Some say that the most important games in a seven games series is game three when a team is down 0-2, and the closeout game. The Lakers aren’t down 0-2, but I am wondering if that saying applies to this series between the Los Angeles Lakers and the Boston Celtics. With the scene being shifted to the TD Banknorth Garden in Boston where the next three games will be played. One has to wonder what will happen if the Lakers lose to the Celtics in game three tonight. Is game the the most important game for the Lakers? Of course the series won’t be over nor will the Lakers be in a win or else situation from a technical standpoint. But with these two teams having a history between them going back to 2008. You wonder from a psychological standpoint how a game three loss would affect the Lakers with two more games left to be played in Boston.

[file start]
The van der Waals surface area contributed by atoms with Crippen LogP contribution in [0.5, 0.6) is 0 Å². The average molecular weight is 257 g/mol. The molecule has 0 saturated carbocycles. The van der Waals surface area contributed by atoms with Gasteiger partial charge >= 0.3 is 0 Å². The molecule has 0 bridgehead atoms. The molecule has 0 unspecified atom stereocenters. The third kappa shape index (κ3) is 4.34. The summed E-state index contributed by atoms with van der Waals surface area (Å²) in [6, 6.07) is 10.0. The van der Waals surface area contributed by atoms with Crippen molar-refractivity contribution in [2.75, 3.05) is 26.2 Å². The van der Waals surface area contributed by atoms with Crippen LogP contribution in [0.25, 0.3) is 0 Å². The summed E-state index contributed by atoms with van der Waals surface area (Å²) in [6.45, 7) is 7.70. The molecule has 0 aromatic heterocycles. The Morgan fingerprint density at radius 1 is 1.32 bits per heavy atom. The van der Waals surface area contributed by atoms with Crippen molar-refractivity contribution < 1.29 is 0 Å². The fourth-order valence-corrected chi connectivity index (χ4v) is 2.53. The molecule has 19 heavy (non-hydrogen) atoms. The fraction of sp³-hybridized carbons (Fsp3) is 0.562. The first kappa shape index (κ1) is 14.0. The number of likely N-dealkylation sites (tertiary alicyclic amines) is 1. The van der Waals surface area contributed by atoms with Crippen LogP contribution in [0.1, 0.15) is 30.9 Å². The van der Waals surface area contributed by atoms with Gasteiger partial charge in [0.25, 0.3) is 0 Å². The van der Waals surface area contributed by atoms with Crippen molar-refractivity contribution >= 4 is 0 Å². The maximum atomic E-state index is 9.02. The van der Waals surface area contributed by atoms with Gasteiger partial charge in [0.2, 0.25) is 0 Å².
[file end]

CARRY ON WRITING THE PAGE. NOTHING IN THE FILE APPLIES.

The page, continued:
Kobe Bryant and Derek Fisher won’t be affected mentally by a game three loss. The players who may become affected are players like Andrew Bynum, and Ron Artest. Artest has never played in the NBA finals, and Andrew barely played in the 2009 finals due to him constantly being in foul trouble. Jordan Farmar, Luke Walton, Shannon Brown, and Sasha Vujacic are also guys that you wonder as to how they will play when the intensity of the NBA finals gets tougher if L.A. goes down two games to one. Two more players to think about are Pau Gasol and Lamar Odom. Both are very talented players who are inconsistent and have a tendency to play small when the noose gets a little tighter. I am fully aware that all of the players that I have mentioned except for Ron Artest played in the NBA finals last year. But during the 2009 NBA finals there wasn’t ever a time where the Orlando Magic posed a serious threat to the Lakers chances of winning it all. In my opinion for the exception of Kobe Bryant and Derek Fisher, the Lakers aren’t really battle tested from a mental standpoint.